Editor's Letter - October 2019

Welcome to the October edition of Utility Products. In our first feature on page 4, Aasim Atiq writes about the "evolving nature of safety."

2013 Kari Embree 6

October is a busy month for the utility industry. Many of you might have attended the International Construction & Utility Equipment Exposition (ICUEE) located in Louisville, Ky., where it was a balmy 110 degrees. This is the utility industry’s largest trade show, covering 30+ acres of indoor and outdoor exhibits, bringing together more than 19,000 utility professionals every two years. I had the opportunity to go for the very first time to find out more about the latest products and technologies from over 1,000 leading equipment manufacturers and it did not disappoint! Needless to say, my feet were quite tired when I got home due to the enormity of the show and all the ground I covered in three days.

Also, this month is the International Lineman’s Rodeo held in Overland Park, Kans., which attracts linemen from around the world to compete in events based on traditional lineman tasks and skills. This is an annual event and is a great opportunity to connect with your peers and exchange best practices. Hopefully you had the chance to attend!

In our feature on page 4, Aasim Atiq addresses the evolving nature of safety and how personal protective equipment (PPE) must adapt to address safety concerns and ensure workers are safe on the job. He also outlines a few critical items that safety managers should be mindful of to make sure their employees return home safely at the end of their shift.

The Salty Lineman is back again this month with a new column that also touches upon the importance of safety. As I mentioned above, the Lineman’s Rodeo is a highly anticipated event in the industry and this month’s column sheds light on all the positive aspects the Rodeo has to offer, not just to linemen but also to the general public who can walk away having learned some key lessons about the importance of staying away from power lines. Turn to page 6 to read more.

Next up for our product features is an article on the growing popularity of microtrenching for fiber optic installations in urban areas. This less-invasive technique requires very little downtime and limits disruption to roadways and residents. It’s also very cost-effective versus other methods. Turn to page 8 to learn more about the many advantages to microtrenching for fiber connectivity applications.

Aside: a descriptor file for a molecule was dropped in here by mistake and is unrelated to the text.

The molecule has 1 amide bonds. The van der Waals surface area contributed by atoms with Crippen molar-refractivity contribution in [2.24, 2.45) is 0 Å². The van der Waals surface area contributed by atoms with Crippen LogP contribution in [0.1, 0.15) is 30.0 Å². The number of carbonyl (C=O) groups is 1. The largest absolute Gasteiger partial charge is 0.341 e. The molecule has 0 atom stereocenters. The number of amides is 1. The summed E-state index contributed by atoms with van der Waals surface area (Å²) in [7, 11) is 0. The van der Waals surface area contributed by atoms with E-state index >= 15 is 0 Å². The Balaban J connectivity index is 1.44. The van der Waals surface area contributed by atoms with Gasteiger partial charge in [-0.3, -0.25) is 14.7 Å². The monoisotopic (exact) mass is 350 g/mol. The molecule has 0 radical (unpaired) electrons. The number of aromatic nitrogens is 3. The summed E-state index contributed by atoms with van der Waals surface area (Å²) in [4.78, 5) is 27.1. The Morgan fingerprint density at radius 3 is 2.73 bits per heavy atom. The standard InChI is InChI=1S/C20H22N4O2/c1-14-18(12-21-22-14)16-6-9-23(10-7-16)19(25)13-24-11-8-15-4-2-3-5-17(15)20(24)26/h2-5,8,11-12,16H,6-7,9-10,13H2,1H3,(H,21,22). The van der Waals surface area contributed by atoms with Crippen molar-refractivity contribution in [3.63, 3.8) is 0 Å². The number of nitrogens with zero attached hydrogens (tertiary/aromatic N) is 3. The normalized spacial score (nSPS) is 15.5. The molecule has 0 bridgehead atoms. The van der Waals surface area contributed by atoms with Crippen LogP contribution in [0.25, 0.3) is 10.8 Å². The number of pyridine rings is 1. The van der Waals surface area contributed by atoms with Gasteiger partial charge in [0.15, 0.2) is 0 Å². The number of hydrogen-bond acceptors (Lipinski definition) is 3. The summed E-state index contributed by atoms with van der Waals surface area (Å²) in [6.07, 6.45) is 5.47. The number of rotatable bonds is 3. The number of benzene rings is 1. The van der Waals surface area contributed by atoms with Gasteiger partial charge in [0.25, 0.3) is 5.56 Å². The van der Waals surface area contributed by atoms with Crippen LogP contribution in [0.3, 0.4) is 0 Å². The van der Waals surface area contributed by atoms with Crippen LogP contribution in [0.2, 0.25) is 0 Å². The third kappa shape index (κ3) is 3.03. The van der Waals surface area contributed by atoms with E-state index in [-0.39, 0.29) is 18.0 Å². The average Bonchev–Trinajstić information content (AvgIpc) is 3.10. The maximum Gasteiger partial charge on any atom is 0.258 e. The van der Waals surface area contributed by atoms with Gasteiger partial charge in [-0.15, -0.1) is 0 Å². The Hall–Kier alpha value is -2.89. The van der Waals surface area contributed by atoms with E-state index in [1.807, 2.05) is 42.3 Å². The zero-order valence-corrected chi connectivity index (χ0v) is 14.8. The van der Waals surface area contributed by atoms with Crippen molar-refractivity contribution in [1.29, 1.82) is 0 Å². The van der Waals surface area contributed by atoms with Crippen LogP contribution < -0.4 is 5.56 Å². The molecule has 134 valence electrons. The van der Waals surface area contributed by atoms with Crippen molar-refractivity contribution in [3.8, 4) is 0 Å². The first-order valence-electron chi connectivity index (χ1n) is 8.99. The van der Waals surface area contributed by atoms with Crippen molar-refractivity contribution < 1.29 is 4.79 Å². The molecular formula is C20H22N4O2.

Moving on from underground to overhead is a feature on the vulnerability of pole tops. David Skinner writes on page 10 about how wood poles are susceptible to degradation by a variety of agents, both abiotic (non-living) and biotic (living). He notes that by taking preventative measures utilities can help retain the strength and resiliency of pole tops while reducing avoidable replacement costs.

Utility workers are constantly faced with challenging work conditions when out on the job and are always trying to find solutions to limit disruption and work as efficiently as possible. Jim Schill writes about a particular case on page 16 where pipe ramming made all the difference for a Conn.-based contractor that was tasked with a tough utility project involving a highly traveled roadway.

On page 17, David A. Culler, Jr., writes about building a case for drones in utility pole inspections. However, while utilities are eager to jump on the drone bandwagon because of their financial and safety value, there can be hiccups along the way that can hinder the success of the overall project. Culler outlines the steps involved that can help you build a solid business case for implementing a drone program.

In our next feature, Carl Tamm outlines concerns about operating temperatures when it comes to conductors. According to Tamm, Mother Nature provides all the guidance we need and the magic number is 93˚C. Turn to page 19 to read more about thermal limits for conductors.

Wildfire season is upon us, particularly in western states where large utilities like PG&E are planning power outages to curb wildfires. On page 21, Nick Nakamura and Anthony Rahiminejad discuss strategies that utilities can use to mitigate wildfires, such as enhanced system protection and system hardening.

Finally, we have a robust lineup of new products for your reading pleasure. Many of these were showcased at ICUEE this month and are straight from the show floor. Turn to page 23 to check them out.

We hope you enjoy this issue of Utility Products. Happy reading!

– Kari Embree, Editor

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